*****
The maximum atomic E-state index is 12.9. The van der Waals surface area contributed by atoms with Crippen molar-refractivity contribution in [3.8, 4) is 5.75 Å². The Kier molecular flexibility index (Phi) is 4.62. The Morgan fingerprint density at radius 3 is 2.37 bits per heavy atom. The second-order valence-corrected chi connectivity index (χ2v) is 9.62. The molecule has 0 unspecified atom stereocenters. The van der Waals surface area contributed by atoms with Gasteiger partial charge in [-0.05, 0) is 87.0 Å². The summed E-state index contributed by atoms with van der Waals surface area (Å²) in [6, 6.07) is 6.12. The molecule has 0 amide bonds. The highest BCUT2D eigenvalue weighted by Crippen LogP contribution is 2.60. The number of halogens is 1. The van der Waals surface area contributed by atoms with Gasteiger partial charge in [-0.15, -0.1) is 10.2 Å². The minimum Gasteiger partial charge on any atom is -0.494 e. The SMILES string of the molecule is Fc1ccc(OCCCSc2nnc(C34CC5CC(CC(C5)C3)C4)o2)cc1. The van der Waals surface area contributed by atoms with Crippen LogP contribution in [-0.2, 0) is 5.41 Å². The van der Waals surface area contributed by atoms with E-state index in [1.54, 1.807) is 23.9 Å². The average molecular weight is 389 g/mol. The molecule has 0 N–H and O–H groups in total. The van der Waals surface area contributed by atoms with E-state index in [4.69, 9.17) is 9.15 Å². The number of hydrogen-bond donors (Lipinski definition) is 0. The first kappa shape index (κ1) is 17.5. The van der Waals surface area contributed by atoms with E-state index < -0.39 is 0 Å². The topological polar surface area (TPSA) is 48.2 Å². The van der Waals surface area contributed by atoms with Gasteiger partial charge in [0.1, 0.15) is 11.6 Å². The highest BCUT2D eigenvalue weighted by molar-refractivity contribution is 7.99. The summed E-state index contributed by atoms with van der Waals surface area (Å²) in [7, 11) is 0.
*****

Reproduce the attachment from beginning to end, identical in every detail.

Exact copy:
The maximum atomic E-state index is 12.9. The van der Waals surface area contributed by atoms with Crippen molar-refractivity contribution in [3.8, 4) is 5.75 Å². The Kier molecular flexibility index (Phi) is 4.62. The Morgan fingerprint density at radius 3 is 2.37 bits per heavy atom. The second-order valence-corrected chi connectivity index (χ2v) is 9.62. The molecule has 0 unspecified atom stereocenters. The van der Waals surface area contributed by atoms with Gasteiger partial charge in [-0.05, 0) is 87.0 Å². The summed E-state index contributed by atoms with van der Waals surface area (Å²) in [6, 6.07) is 6.12. The molecule has 0 amide bonds. The highest BCUT2D eigenvalue weighted by Crippen LogP contribution is 2.60. The number of halogens is 1. The van der Waals surface area contributed by atoms with Gasteiger partial charge in [-0.15, -0.1) is 10.2 Å². The minimum Gasteiger partial charge on any atom is -0.494 e. The SMILES string of the molecule is Fc1ccc(OCCCSc2nnc(C34CC5CC(CC(C5)C3)C4)o2)cc1. The van der Waals surface area contributed by atoms with Crippen LogP contribution in [-0.2, 0) is 5.41 Å². The van der Waals surface area contributed by atoms with E-state index in [1.54, 1.807) is 23.9 Å². The average molecular weight is 389 g/mol. The molecule has 0 N–H and O–H groups in total. The van der Waals surface area contributed by atoms with E-state index in [4.69, 9.17) is 9.15 Å². The number of hydrogen-bond donors (Lipinski definition) is 0. The first kappa shape index (κ1) is 17.5. The van der Waals surface area contributed by atoms with E-state index < -0.39 is 0 Å². The topological polar surface area (TPSA) is 48.2 Å². The van der Waals surface area contributed by atoms with Gasteiger partial charge in [0.1, 0.15) is 11.6 Å². The highest BCUT2D eigenvalue weighted by molar-refractivity contribution is 7.99. The summed E-state index contributed by atoms with van der Waals surface area (Å²) in [7, 11) is 0.